Defensive Counter Air (DCA) is a primary mission set designed to protect US interests and centers of gravity from attack through threats originating from the air. Defense of critical areas is a mission that requires continuous coverage and surveillance to ensure US interests are protected from attack and any threat is quickly neutralized. DCA missions rely on an integrated air defense plan using both airborne and ground based air defense systems. Primary air systems involved in DCA missions are airborne air to air fighters; primarily F-22, F-15C with F-16, F-18 and F-15E supporting air to air engagements. E-3 Airborne Warning and Control System (AWACS) provide Command and Control (C2) to airborne fighters, conduct tanker and lane battle management, and provide surveillance and early warning to a possible attack by adversary forces. During DCA operations, enemy electronic attack (EA) will be focused on denying and deceiving US C2ISR platforms, as well as denying targeting and deceiving both air to air fighters and ground based air defense systems. The goal of enemy EA during a DCA mission will to avoid detection, provide enough EA to confuse operators, deceive operators, and finally to prevent engagement from US systems. The goal of this presentation is to introduce the audience to air operations from a defensive counter air and missile mind set to include an overview of the air and ground based equipment ranging from air to air fighters through command and control of tactical forces. Then the difficulties encountered in a contested RF environment will be examined and how the fielded forces must utilize each unique sensor to coordinate a single integrated air picture to ensure the survivability of the assets protected.

Biography:

Tom “TD” Wallace is a Senior Research Associate at Georgia Tech Research Institute. He received a Master of Arts in Operational Warfare from Air University, Maxwell, Alabama in 2012. He retired from the United States Air Force in December, 2013 serving in various assignments, culminating as the Director of Operations for Airborne Warning and Control System (AWACS) operational testing as part of the Joint Test Force with Boeing in Seattle, WA. He also worked as the Senior Air Defense Advisor to the Iraqi Air Defense Command in Baghdad, Iraq following the completion of US operations in Iraq in 2011. TD is a rated Senior Air Battle Manager with over 1,500 hours in E-3 B/C aircraft as well as E-3G experimental aircraft and was a 2007 graduate of the US Air Force Weapons School.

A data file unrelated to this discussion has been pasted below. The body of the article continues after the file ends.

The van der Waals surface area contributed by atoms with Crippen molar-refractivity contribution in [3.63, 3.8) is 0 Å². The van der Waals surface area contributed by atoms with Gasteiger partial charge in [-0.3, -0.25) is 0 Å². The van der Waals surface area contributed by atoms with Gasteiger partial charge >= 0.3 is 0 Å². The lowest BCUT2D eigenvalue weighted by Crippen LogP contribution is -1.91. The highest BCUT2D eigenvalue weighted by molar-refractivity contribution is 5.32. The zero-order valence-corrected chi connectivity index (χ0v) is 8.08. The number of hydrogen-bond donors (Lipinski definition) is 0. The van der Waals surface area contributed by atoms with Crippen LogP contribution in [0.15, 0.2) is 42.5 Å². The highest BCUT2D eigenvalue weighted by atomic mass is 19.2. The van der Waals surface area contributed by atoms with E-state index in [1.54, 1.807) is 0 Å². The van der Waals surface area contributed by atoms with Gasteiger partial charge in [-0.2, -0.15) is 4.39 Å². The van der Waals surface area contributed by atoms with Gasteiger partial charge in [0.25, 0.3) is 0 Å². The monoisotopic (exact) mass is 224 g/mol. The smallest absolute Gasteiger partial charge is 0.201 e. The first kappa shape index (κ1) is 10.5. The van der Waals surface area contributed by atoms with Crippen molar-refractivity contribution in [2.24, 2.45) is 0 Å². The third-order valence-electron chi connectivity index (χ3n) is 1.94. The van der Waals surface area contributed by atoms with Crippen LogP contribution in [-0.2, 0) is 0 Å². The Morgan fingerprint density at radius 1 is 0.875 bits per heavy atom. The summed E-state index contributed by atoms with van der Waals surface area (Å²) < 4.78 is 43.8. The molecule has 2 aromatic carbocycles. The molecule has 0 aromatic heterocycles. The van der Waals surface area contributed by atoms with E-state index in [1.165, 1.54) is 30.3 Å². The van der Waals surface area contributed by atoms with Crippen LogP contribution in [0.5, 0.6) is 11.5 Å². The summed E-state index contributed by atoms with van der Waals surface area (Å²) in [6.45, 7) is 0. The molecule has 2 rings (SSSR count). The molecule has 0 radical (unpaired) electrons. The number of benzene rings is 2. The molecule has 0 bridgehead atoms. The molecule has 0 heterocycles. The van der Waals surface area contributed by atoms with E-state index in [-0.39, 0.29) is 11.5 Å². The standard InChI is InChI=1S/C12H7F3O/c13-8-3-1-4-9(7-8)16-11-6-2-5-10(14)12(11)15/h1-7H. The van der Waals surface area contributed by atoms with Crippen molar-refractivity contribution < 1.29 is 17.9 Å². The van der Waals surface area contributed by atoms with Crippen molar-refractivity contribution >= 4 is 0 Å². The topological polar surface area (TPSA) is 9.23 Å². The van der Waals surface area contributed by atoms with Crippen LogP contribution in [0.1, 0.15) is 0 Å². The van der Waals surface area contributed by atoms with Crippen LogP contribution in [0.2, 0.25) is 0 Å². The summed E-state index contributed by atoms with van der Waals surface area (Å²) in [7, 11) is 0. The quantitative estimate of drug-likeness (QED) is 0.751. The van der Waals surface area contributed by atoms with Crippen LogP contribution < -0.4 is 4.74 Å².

Title:           Non-Linear Compensation for High Performance Feedback Systems with Actuator Imperfections
Speaker:     Prof. John O’Brien

Date:           June 16, 2014
Time:          12:00 PM (Refreshments at 11:30 AM)
Place:          GTRI CCRF Bldg 1 Room 107
(directions)

Abstract:

Inexpensive actuators are often more rugged than costly alternatives, a particularly attractive feature for military applications or operations in harsh environments. A common drawback of inexpensive actuation is variability in response that contributes to tracking error. This can be ameliorated without substantial expense by the application of large feedback that not only enhances tracking performance and rejects disturbances, but also reduces the sensitivity to parameter variations of systems in the forward path. However, component imperfections in the inexpensive actuator often result in behaviors more parlous than a slow shift in frequency response modulus for which feedback easily compensates in the form of multiple, uncertain nonlinearities. While standard mild-feedback systems are intrinsically robust to such nonlinearities, the stability of large feedback systems is threatened by such characteristics. This eliminates from consideration the usage of imperfect actuators in linear, large feedback applications. The implementation of multiple-path nonlinear dynamic compensation, however, allows this combination. Such a strategy is the focus of this discussion. The features of the staged loop recovery system with reduction compensation in the quiescent condition are compared to those of an alternative approach of strict modulus reduction via nonlinear compensation for stability retention. The superiority of the loop recovery system is illustrated using closed-loop data taken during experiments on a parallel kinematic machine using inexpensive actuation.

Biography:

John O’Brien is an Associate Professor of Electrical and Computer Engineering at the University of Wyoming. He received the PhD in Electrical, Computer and Systems Engineering from Rensselaer Polytechnic Institute in 2001. He was a Member of Technical Staff at NASA Jet Propulsion Laboratory from 1991-1997 where he researched control-structure interaction. He was a senior lead engineer at General Dynamics Advanced Information Systems from 2001-2003 where he developed control technologies for application to missile defense. His current research interests are in the areas of high performance control on imperfect mechanical systems and compliant robot actuator control.